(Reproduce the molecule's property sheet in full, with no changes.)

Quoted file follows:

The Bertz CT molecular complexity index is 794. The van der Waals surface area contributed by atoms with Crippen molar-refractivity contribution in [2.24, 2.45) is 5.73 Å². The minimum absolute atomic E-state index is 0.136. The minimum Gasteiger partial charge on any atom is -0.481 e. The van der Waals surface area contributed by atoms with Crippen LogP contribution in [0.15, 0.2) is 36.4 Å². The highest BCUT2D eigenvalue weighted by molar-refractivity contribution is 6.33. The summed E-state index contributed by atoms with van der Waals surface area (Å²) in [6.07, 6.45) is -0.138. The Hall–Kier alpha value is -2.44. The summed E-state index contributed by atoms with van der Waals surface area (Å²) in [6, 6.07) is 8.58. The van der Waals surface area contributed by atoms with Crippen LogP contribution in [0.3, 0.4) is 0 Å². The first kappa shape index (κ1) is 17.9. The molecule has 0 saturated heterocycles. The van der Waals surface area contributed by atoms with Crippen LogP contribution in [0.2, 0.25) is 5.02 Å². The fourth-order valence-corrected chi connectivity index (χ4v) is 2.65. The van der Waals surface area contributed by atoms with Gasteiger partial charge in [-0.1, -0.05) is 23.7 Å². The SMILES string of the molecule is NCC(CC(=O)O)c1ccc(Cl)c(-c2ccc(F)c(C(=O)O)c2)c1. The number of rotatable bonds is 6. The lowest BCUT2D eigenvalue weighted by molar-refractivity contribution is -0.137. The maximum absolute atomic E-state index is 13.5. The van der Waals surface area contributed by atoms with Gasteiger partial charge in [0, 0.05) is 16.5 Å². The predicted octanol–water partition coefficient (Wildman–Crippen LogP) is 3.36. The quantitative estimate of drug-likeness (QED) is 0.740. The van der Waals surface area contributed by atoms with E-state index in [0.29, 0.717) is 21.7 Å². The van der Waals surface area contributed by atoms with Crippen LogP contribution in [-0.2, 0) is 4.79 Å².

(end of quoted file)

The Bertz CT molecular complexity index is 794. The van der Waals surface area contributed by atoms with Crippen molar-refractivity contribution in [2.24, 2.45) is 5.73 Å². The minimum absolute atomic E-state index is 0.136. The minimum Gasteiger partial charge on any atom is -0.481 e. The van der Waals surface area contributed by atoms with Crippen LogP contribution in [0.15, 0.2) is 36.4 Å². The highest BCUT2D eigenvalue weighted by molar-refractivity contribution is 6.33. The summed E-state index contributed by atoms with van der Waals surface area (Å²) in [6.07, 6.45) is -0.138. The Hall–Kier alpha value is -2.44. The summed E-state index contributed by atoms with van der Waals surface area (Å²) in [6, 6.07) is 8.58. The van der Waals surface area contributed by atoms with Crippen LogP contribution in [0.3, 0.4) is 0 Å². The first kappa shape index (κ1) is 17.9. The molecule has 0 saturated heterocycles. The van der Waals surface area contributed by atoms with Crippen LogP contribution in [0.2, 0.25) is 5.02 Å². The fourth-order valence-corrected chi connectivity index (χ4v) is 2.65. The van der Waals surface area contributed by atoms with Gasteiger partial charge in [-0.1, -0.05) is 23.7 Å². The SMILES string of the molecule is NCC(CC(=O)O)c1ccc(Cl)c(-c2ccc(F)c(C(=O)O)c2)c1. The number of rotatable bonds is 6. The lowest BCUT2D eigenvalue weighted by molar-refractivity contribution is -0.137. The maximum absolute atomic E-state index is 13.5. The van der Waals surface area contributed by atoms with Gasteiger partial charge in [0, 0.05) is 16.5 Å². The predicted octanol–water partition coefficient (Wildman–Crippen LogP) is 3.36. The quantitative estimate of drug-likeness (QED) is 0.740. The van der Waals surface area contributed by atoms with E-state index in [0.29, 0.717) is 21.7 Å². The van der Waals surface area contributed by atoms with Crippen LogP contribution in [-0.2, 0) is 4.79 Å².